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COX REPORT. A report entitled English for Ages 5 to 16, published in 1989 in the UK for the Department of Education and Science on the teaching of English to pupils in England and Wales (but not Scotland and Northern Ireland) between the ages of 5 and 16, as part of the new National Curriculum. The committee which drafted the report was chaired by Professor Brian Cox of Manchester University, who had been a member of the committee that produced the KINGMAN REPORT (1988). However, whereas the Kingman Inquiry had to recommend a general model of the English language for teaching purposes, Cox was required to focus on how the teaching would be done. The Cox Report's recommendations reflected a compromise between concerns raised by the Kingman Inquiry regarding teaching a knowledge of language and the liberal consensus of many teachers of English. The recommendations were adjusted to the rigid format of the assessment model required by legislation relating to the National Curriculum established in 1987.

The report emphasized the subtlety of the process by which children acquire language and encouraged the use of English for a diversity of purposes. The role of wide reading and the centrality of LITERATURE in language development were also emphasized. At the same time, the report encouraged a sympathetic response to users of other languages in British society, but the successive levels of attainment proposed for the assessment of children's achievements reflected a monocultural rather than a multicultural view of English, with an expectation that the highest attainment would only be achieved by those using it for higher education, public speaking, or similar activities. The proposals were nonetheless widely reported as too liberal for the Secretary of State for Education. The National Curriculum Council, which was responsible for producing the version of the report to be used in schools (subject to parliamentary approval), attempted to add GRAMMAR in several places and make LITERACY more important than oracy, especially at the higher levels of schooling. Successive Secretaries of State also made pronouncements about the importance of SPELLING (associated with the view that READING should be taught primarily by the PHONIC method) in the assessment of all school subjects.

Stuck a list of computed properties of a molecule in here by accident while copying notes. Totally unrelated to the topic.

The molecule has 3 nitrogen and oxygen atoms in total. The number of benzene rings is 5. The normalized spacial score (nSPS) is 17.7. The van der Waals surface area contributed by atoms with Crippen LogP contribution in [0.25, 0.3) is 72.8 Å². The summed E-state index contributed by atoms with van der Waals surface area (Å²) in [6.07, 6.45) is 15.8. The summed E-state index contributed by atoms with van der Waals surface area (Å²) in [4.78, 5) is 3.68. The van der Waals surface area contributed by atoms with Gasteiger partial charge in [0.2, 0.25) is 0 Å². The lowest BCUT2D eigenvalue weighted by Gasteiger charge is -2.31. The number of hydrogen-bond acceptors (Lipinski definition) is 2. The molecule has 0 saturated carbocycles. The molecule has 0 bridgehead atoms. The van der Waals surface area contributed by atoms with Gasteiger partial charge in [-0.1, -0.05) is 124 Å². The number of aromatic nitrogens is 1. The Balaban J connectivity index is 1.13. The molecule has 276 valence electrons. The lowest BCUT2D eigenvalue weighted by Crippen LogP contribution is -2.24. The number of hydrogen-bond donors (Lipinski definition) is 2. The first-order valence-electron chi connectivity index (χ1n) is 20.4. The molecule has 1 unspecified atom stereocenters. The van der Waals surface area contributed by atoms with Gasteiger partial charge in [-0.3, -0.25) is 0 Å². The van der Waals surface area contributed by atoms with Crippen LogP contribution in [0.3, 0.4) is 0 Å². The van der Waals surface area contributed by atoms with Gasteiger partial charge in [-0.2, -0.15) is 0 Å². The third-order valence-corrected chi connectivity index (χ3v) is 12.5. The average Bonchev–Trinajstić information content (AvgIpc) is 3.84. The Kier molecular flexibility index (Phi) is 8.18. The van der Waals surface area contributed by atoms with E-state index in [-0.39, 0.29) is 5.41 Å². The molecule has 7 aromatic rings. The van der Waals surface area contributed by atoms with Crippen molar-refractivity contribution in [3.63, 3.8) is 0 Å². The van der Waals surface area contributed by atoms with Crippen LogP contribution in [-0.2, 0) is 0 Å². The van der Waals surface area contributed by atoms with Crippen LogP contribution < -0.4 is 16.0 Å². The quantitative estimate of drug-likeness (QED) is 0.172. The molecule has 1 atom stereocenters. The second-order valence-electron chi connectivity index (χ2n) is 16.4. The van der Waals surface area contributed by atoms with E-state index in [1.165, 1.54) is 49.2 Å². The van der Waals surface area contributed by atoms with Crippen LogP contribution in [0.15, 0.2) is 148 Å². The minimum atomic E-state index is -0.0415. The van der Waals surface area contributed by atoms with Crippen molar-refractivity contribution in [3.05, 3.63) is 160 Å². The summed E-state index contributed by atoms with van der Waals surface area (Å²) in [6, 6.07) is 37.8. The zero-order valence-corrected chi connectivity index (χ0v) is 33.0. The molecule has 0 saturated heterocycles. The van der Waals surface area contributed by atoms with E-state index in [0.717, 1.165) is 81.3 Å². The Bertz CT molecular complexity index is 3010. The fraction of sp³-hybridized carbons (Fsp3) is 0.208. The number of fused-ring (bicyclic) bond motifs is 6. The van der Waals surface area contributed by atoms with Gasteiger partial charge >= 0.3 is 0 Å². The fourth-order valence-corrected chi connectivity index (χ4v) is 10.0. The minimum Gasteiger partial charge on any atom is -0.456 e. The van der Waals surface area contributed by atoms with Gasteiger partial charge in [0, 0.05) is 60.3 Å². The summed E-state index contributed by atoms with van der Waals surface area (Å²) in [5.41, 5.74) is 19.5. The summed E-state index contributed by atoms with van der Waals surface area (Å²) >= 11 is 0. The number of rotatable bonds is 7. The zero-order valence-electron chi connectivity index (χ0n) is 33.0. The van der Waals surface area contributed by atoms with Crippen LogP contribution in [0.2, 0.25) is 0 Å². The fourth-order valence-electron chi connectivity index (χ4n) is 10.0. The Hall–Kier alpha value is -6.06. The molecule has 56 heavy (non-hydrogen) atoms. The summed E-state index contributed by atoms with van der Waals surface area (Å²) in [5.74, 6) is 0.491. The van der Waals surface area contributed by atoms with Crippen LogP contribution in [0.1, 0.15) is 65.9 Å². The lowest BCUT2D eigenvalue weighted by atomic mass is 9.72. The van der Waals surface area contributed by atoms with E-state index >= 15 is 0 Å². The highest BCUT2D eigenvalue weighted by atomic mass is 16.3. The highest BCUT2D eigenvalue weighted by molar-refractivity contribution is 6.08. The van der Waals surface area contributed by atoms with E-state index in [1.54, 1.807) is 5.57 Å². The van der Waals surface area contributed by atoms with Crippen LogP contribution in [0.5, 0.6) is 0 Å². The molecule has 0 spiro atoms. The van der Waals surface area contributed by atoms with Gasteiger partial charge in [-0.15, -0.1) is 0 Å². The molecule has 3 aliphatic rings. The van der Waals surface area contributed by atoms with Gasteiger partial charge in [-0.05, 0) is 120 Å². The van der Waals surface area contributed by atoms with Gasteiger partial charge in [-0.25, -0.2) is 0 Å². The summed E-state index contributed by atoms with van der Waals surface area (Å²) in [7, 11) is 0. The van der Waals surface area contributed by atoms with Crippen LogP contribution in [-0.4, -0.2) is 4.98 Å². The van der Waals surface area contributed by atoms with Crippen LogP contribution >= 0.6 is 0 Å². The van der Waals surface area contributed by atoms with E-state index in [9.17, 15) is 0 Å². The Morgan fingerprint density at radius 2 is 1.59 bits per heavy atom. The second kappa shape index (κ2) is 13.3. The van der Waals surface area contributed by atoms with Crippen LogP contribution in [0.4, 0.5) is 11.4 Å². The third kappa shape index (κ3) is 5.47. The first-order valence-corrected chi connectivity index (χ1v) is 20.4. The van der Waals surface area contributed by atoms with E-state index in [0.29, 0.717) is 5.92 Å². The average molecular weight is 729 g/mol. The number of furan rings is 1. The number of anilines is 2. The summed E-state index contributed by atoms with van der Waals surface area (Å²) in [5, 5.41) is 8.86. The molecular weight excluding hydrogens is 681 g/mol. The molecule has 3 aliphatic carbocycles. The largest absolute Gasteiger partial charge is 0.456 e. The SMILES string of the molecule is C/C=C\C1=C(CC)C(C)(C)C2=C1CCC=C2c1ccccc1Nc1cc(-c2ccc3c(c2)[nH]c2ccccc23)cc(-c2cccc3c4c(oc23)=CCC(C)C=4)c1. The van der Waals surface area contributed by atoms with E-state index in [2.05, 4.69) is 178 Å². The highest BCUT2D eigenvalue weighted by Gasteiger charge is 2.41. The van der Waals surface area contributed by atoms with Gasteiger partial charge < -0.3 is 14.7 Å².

Because of concern about the level of knowledge of language on the part of teachers (who, at the secondary level, had mostly qualified with degrees in literature), the Cox recommendations were followed by a government-funded in-service training project known as Language in the National Curriculum or LINC, directed by Professor Ronald Carter of Nottingham University. However, the materials, due to be published by HMSO (Her Majesty's Stationery Office), were withdrawn in 1991 by ministerial order, and copyright was withheld for their commercial publication. Although precise reasons for these actions were not given, in the general view of the press they were a response to attempts by the writers to be sociopolitical about language and ‘downgrade’ STANDARD ENGLISH in relation to the use of DIALECT. The writers also rejected phonics as a technique for teaching spelling. In the opinion of many observers, the disagreements between Conservative politicians on the one hand and linguists and educationists on the other had resulted in an act of direct official censorship. See MULTICULTURALISM.